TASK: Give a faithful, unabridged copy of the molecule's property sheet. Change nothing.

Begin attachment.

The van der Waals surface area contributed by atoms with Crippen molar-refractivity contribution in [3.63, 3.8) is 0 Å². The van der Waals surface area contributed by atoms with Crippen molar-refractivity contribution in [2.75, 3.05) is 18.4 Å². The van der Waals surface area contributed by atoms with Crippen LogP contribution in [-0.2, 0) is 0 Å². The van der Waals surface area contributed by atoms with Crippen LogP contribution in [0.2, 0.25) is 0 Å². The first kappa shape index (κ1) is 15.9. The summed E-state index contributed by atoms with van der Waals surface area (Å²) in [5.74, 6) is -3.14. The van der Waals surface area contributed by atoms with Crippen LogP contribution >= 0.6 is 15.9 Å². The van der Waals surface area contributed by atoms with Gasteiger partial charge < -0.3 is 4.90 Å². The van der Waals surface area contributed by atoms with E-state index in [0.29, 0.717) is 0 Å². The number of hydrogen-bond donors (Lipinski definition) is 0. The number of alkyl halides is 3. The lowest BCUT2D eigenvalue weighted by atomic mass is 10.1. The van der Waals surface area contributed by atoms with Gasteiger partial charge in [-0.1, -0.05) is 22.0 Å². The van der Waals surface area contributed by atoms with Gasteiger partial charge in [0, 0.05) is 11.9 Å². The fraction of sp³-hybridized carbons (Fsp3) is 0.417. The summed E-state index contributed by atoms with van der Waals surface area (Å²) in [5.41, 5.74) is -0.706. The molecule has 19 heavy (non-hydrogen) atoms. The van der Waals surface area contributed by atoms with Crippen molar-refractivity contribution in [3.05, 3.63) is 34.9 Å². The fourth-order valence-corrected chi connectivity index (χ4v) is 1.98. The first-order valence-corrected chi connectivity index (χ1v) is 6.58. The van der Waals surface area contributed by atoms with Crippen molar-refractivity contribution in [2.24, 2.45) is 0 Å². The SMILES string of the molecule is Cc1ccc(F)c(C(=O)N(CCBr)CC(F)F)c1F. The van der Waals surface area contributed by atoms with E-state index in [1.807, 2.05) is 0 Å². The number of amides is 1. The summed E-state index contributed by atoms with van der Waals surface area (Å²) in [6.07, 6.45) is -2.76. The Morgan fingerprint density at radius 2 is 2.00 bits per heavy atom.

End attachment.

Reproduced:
The van der Waals surface area contributed by atoms with Crippen molar-refractivity contribution in [3.63, 3.8) is 0 Å². The van der Waals surface area contributed by atoms with Crippen molar-refractivity contribution in [2.75, 3.05) is 18.4 Å². The van der Waals surface area contributed by atoms with Crippen LogP contribution in [-0.2, 0) is 0 Å². The van der Waals surface area contributed by atoms with Crippen LogP contribution in [0.2, 0.25) is 0 Å². The first kappa shape index (κ1) is 15.9. The summed E-state index contributed by atoms with van der Waals surface area (Å²) in [5.74, 6) is -3.14. The van der Waals surface area contributed by atoms with Crippen LogP contribution >= 0.6 is 15.9 Å². The van der Waals surface area contributed by atoms with Gasteiger partial charge < -0.3 is 4.90 Å². The van der Waals surface area contributed by atoms with E-state index in [0.29, 0.717) is 0 Å². The number of hydrogen-bond donors (Lipinski definition) is 0. The number of alkyl halides is 3. The lowest BCUT2D eigenvalue weighted by atomic mass is 10.1. The van der Waals surface area contributed by atoms with Gasteiger partial charge in [-0.1, -0.05) is 22.0 Å². The van der Waals surface area contributed by atoms with Gasteiger partial charge in [0, 0.05) is 11.9 Å². The fraction of sp³-hybridized carbons (Fsp3) is 0.417. The summed E-state index contributed by atoms with van der Waals surface area (Å²) in [5.41, 5.74) is -0.706. The molecule has 19 heavy (non-hydrogen) atoms. The van der Waals surface area contributed by atoms with Crippen molar-refractivity contribution in [3.05, 3.63) is 34.9 Å². The fourth-order valence-corrected chi connectivity index (χ4v) is 1.98. The first-order valence-corrected chi connectivity index (χ1v) is 6.58. The van der Waals surface area contributed by atoms with Crippen molar-refractivity contribution in [2.24, 2.45) is 0 Å². The SMILES string of the molecule is Cc1ccc(F)c(C(=O)N(CCBr)CC(F)F)c1F. The van der Waals surface area contributed by atoms with E-state index in [1.807, 2.05) is 0 Å². The number of amides is 1. The summed E-state index contributed by atoms with van der Waals surface area (Å²) in [6.07, 6.45) is -2.76. The Morgan fingerprint density at radius 2 is 2.00 bits per heavy atom.